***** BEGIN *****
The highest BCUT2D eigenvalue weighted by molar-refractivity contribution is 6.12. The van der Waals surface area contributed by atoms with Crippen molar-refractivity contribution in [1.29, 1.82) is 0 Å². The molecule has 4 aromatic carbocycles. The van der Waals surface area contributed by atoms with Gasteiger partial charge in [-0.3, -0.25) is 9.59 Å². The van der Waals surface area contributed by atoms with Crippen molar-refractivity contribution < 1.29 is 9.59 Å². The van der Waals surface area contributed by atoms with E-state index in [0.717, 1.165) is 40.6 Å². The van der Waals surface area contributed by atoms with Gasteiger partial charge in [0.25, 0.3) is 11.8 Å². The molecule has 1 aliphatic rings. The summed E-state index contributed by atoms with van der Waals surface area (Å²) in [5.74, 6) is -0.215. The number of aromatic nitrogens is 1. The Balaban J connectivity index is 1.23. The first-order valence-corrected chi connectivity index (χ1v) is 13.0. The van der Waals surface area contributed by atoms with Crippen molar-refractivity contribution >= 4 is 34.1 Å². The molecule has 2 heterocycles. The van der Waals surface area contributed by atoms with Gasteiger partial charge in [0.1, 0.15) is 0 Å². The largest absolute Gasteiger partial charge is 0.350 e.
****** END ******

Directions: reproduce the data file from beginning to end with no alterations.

The highest BCUT2D eigenvalue weighted by molar-refractivity contribution is 6.12. The van der Waals surface area contributed by atoms with Crippen molar-refractivity contribution in [1.29, 1.82) is 0 Å². The molecule has 4 aromatic carbocycles. The van der Waals surface area contributed by atoms with Gasteiger partial charge in [-0.3, -0.25) is 9.59 Å². The van der Waals surface area contributed by atoms with Crippen molar-refractivity contribution < 1.29 is 9.59 Å². The van der Waals surface area contributed by atoms with E-state index in [0.717, 1.165) is 40.6 Å². The van der Waals surface area contributed by atoms with Gasteiger partial charge in [0.25, 0.3) is 11.8 Å². The molecule has 1 aliphatic rings. The summed E-state index contributed by atoms with van der Waals surface area (Å²) in [5.74, 6) is -0.215. The number of aromatic nitrogens is 1. The Balaban J connectivity index is 1.23. The first-order valence-corrected chi connectivity index (χ1v) is 13.0. The van der Waals surface area contributed by atoms with Crippen molar-refractivity contribution >= 4 is 34.1 Å². The molecule has 2 heterocycles. The van der Waals surface area contributed by atoms with Gasteiger partial charge in [0.1, 0.15) is 0 Å². The largest absolute Gasteiger partial charge is 0.350 e.